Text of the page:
Sonoran Solar project approval means much needed clean energy can help power Arizona homes

Dec 20, 2011

Details of the Department of Interior’s progress on renewable energy and the  approval of a key renewable energy project in Arizona were announced today by Interior Secretary Ken Salazar. The Record of Decision for the Sonoran Solar application in Arizona provides approval by the Bureau of Land Management for the proposed project, the first on public lands in Arizona, which could provide enough clean power for nearly 90,000 homes in the Phoenix region. This decision marks the end of a year where utility scale renewable energy has gained significant traction.

“At a time when some in Congress have turned their backs on renewable energy, it is important for the public to know that clean energy is working in America,” said Chase Huntley, Director of Renewable Energy Policy at The Wilderness Society.  “What the leadership and staff at the Department of the Interior have accomplished towards meeting Congressional targets for renewable energy from our nation’s lands and waters is  a paradigm shift. In approving more renewable energy than any administration in history, they have succeeded where others have failed. And, most importantly, they’ve done so clearly understanding that we do not have to choose between renewable energy and our irreplaceable natural heritage.”

The Sonoran Solar Project does not conflict with proposed wilderness areas and has limited impacts to wildlife habitat.  The project would also be sited near 500 kV transmission lines and a nearby substation, meaning that less infrastructure will need to be developed from the ground up. The PV technology chosen by the company also drastically reduces water use and land requirements and significantly reduces impacts to wildlife habitat, wildlife movement corridors and washes and floodplains.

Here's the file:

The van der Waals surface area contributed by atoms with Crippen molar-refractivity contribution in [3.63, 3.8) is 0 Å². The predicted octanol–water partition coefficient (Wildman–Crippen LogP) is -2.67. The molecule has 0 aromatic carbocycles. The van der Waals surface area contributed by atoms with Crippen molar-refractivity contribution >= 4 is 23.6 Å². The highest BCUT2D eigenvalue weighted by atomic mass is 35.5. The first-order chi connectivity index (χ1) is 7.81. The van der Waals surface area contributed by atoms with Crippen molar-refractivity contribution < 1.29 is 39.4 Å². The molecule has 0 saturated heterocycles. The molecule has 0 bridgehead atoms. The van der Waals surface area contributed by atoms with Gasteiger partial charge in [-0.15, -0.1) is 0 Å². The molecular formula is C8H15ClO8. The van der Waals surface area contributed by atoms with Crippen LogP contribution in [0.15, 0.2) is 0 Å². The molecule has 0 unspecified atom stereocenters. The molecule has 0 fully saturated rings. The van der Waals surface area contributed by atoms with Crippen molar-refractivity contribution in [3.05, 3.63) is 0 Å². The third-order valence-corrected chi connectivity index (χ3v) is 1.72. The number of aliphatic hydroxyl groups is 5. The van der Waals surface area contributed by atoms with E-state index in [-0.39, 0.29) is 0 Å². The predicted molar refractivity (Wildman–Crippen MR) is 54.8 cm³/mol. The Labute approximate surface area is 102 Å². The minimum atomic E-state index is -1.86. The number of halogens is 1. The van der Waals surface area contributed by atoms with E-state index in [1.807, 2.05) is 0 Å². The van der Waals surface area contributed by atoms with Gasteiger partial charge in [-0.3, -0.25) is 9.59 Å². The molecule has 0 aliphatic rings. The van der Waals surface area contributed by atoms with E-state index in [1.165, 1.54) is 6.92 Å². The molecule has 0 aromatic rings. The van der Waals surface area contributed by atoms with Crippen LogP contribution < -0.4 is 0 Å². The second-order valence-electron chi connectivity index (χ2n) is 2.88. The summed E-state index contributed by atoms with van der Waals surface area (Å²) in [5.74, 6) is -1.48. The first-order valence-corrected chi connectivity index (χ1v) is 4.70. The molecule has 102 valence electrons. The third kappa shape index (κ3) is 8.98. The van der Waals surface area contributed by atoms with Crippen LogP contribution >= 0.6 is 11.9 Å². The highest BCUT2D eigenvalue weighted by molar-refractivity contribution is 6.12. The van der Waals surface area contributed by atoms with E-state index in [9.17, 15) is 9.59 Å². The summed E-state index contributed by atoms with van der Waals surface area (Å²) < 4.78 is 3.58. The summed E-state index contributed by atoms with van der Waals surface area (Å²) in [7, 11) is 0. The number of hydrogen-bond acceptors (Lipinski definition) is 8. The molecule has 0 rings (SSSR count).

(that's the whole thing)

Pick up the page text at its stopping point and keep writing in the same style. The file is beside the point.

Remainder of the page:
“We are excited to see the Sonoran Solar project proposal moving forward with greatly reduced impacts due to the decreased size and water use of the new photovoltaic alternative,” said John Shepard, Senior Advisor with the Sonoran Institute. “ With BLM approval in hand, we also hope to see NextEra acquire the additional agreements it needs to get this project built and producing clean energy in a timely manner.”

Today’s announcement amplifies the need for Congress to take action to ensure that the solar industry continues to benefit from programs established to help ensure stable financing and support to see utility scale renewables come to fruition.

“The true measure of success will be projects built, not permits issued—and for that, Congress needs to extend critical tax incentives including the Treasury Grant Program and the Production Tax Credit in any final tax deal,” said Huntley. “But, in permitting these projects and promoting responsible zone-based development of the public lands, the Interior Department is blazing a trail that will pay dividends for years to come.”

Chase Huntley